To be informed is to understand the implications of the technology. Consent to social egg freezing, subtly acts as consent to gender roles and expectations in an almost unrecognizable way. It is these gender roles and expectations that inform many women’s decision to access egg freezing. It is advertised under a framework of empowerment and bodily autonomy, while actually reinforcing detrimental systems of oppression. Additionally, it provides women with a false sense of security that children are inevitable once the eggs are utilized. In  “Social Egg Freezing: Should it be Permitted in Singapore” by Lee Kuan Yew she states, “However, critics argue that this might give a false sense of security and encourage them to delay marriage and parenthood”(Yew 7). There are enormous costs to delaying motherhood based on sheer reliance on reproductive technologies. Lockwood describes these costs in terms of personal unhappiness as well as significant social and economic implications (Lockwood 336). Egg freezing is framed as the “insurance policy” on motherhood, however it fails to address the ramifications to women physically and emotionally if the technology fails to produce a child. This is because egg freezing can act as a band-aid to deeper societal inequalities.

Understanding the way egg freezing is framed and presented is key to dissecting issues of informed consent. The way in which information about egg freezing is presented to its target audience plays a tremendous role in how and why egg freezing is utilized. When presented under the framework of bodily autonomy and female empowerment, egg freezing appears to support feminist values to its core. In an essay regarding the biomedical ethics of plastic surgery Leonore Tiefer states, “Those in the first group feel that the issue of ‘choice’ regarding cosmetic surgery is fraught because the context within which women make their decisions is filled with misogynist influences” (Tiefer 473). This ideology should be applied to our understanding of “true” bodily autonomy and informed consent in regards to reproductive technologies. How do we come to understand these technologies as liberating while simultaneously understanding the context in which these decisions are made? Is informed consent valid, if the context is a heteronormative, sexist society?

Corporations such as Google and Apple have now started to cover egg freezing for their female employees. In doing so they are able to avoid addressing their unreasonable work structure and sexist values under the guise of “empowering women”. By presenting egg freezing as guaranteed motherhood in the future, it appears that these companies are addressing both the desire for women to further their careers and the value of motherhood. However these companies have a vested interest in the utilization of egg freezing by their female employees. Yew goes on to explore the impacts of companies adding egg-freezing benefits. She states, “This could even undermine efforts to address other workplace barriers to parenthood” (Yew 7). Companies who provide these types of benefits are too quickly seen as except from further policy adjustments (i.e. longer maternity leave etc.)

Thus it is important to recognize how these companies impact the dissemination of knowledge around reproductive technologies and in turn the context of informed consent. An initial Time article on the new egg freezing benefits concluded with,  “And if your boss is offering it up to you for free, what do you have to lose?” This questions demonstrates the lack of reliable information on the physical and social impacts of wide spread egg freezing. It also exemplifies the power corporations have in shaping normalcy in regards to reproduction and gender expectations.  This framework is a misrepresentation of the ultimate implications of egg freezing and dilutes the validity of informed consent. These companies have the power to normalize egg freezing, through the manipulation of information, at the long-term expense of women.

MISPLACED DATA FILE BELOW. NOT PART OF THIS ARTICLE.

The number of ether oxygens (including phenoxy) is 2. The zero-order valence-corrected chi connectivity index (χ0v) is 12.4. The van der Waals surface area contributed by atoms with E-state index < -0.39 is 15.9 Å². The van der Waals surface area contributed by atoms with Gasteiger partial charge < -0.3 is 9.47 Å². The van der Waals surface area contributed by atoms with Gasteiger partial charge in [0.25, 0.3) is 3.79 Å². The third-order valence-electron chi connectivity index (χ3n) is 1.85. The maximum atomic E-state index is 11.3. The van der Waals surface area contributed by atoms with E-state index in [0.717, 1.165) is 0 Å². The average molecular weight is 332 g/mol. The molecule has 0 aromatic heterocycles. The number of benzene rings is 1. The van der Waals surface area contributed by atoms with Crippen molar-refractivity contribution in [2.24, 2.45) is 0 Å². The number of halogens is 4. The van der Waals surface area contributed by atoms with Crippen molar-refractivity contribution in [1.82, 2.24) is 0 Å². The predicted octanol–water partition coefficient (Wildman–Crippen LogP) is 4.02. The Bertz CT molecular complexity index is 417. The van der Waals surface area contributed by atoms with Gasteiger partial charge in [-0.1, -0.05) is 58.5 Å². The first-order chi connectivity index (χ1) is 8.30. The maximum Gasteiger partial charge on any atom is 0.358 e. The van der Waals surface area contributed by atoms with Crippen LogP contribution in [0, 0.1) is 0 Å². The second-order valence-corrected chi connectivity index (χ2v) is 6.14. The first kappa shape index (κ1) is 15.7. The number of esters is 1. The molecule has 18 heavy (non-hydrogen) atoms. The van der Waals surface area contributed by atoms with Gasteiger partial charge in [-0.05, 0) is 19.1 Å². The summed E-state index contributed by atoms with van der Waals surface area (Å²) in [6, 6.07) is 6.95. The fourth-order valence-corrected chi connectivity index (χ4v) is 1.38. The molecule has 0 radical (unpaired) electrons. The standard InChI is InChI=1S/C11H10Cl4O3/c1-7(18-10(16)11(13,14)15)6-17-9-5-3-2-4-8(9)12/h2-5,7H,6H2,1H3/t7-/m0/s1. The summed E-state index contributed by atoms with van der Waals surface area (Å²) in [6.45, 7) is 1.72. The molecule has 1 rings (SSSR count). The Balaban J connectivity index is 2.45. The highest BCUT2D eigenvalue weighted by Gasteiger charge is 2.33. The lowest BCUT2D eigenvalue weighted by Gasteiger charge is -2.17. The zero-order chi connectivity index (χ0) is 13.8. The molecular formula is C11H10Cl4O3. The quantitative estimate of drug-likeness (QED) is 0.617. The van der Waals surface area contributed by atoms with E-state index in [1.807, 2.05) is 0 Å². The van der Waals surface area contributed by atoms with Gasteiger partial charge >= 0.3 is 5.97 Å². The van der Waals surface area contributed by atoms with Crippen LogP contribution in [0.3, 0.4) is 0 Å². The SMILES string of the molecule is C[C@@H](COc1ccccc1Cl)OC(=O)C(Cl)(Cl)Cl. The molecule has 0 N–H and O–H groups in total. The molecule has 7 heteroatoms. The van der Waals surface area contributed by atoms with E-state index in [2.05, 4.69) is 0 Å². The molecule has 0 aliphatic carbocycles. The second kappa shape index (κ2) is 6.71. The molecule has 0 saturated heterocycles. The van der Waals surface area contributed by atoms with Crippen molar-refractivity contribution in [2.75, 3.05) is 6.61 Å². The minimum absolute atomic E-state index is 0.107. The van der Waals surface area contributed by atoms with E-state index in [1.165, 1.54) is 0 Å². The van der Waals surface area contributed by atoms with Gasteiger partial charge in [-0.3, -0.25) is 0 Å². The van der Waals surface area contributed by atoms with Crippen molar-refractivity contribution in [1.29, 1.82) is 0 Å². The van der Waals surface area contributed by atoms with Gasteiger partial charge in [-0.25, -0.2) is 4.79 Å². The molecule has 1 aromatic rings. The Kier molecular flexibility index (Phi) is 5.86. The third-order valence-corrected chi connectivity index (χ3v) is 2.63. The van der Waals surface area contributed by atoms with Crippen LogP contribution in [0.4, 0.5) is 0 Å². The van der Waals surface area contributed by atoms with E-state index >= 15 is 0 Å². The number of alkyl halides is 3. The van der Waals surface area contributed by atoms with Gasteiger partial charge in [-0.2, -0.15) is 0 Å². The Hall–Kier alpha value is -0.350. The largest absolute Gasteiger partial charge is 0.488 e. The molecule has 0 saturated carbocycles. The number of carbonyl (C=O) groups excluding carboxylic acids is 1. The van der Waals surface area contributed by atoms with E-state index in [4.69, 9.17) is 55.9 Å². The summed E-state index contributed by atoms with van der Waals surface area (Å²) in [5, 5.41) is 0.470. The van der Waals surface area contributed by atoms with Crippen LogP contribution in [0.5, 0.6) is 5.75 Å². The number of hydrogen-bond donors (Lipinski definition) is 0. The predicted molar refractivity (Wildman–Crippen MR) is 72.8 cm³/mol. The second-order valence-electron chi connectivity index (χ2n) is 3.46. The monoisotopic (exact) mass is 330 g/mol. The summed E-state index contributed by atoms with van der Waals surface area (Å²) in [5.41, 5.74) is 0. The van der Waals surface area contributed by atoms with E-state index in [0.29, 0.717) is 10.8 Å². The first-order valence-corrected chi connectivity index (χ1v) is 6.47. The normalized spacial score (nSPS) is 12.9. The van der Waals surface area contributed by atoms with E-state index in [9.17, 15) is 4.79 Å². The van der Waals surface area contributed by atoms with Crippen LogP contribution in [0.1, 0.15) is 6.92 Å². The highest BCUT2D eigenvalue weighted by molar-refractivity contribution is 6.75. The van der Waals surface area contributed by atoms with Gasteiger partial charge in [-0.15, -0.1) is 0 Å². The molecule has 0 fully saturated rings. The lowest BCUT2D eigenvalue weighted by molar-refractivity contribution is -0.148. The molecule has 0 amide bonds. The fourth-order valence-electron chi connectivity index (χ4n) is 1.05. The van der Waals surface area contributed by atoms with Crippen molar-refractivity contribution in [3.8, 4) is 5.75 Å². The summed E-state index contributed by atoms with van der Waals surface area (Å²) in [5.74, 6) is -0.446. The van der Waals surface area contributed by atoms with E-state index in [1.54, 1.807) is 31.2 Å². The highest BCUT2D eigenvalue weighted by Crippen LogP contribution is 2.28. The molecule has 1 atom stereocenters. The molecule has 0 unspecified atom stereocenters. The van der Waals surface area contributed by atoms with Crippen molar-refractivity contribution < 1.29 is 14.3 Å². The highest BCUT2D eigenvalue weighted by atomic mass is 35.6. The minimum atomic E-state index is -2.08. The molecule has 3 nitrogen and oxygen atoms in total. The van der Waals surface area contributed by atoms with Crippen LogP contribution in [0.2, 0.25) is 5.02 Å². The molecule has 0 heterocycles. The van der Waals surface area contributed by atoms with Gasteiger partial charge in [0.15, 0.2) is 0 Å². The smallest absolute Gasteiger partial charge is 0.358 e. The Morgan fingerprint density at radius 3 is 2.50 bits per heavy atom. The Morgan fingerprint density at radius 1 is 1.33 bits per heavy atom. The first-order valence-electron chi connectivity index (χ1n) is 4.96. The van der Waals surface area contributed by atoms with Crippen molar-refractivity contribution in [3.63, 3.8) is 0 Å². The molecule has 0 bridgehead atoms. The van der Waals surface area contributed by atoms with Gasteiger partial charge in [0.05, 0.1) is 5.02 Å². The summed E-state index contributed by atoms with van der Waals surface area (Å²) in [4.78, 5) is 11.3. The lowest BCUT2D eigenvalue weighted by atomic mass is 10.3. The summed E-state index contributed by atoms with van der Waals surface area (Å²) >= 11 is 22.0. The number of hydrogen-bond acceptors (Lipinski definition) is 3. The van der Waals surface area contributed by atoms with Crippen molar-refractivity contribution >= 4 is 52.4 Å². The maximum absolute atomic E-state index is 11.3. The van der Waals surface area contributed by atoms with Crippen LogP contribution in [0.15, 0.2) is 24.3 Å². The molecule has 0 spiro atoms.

The media and pharmaceutical companies play a vital role in controlling the “factual” information provided to patients about egg freezing. The profitability of egg freezing also acts as a huge motivator for both doctors and corporations. How does the media glorification of egg freezing impact the information women have access to? How does this glorification dilute the reality that egg freezing does not guarantee children in the future? Why is no one talking about the potential physical ramifications to women’s bodies as a result of egg freezing? When the authority responsible for informing women is the same authority that benefits from the outcome, women are denied the opportunity to practice truly informed consent. Egg freezing facilities offer intentionally manipulative information and images on their webpages. On the “Fertility Institute of Hawaii” webpage the largest image on the screen is a mother holding her baby. Immediately one would assume that any the listed reproductive technologies would inevitably lead to a child. Additionally under the tab “Egg Cryopreservation” it concludes three brief paragraphs with, “Now women interested in freezing their eggs can consider the option of waiting until they wish to conceive at a later date of their own choosing.” This is incredibly deceiving as there is no mention of the physically taxing egg collection process or emotional implications should the procedure not work. The media further perpetuates misinformation with images such of a clock frozen in ice, representative of egg freezing’s ability to “stop time”. Television and magazine articles glamorize the phenomenon of egg freezing parties and other social gatherings.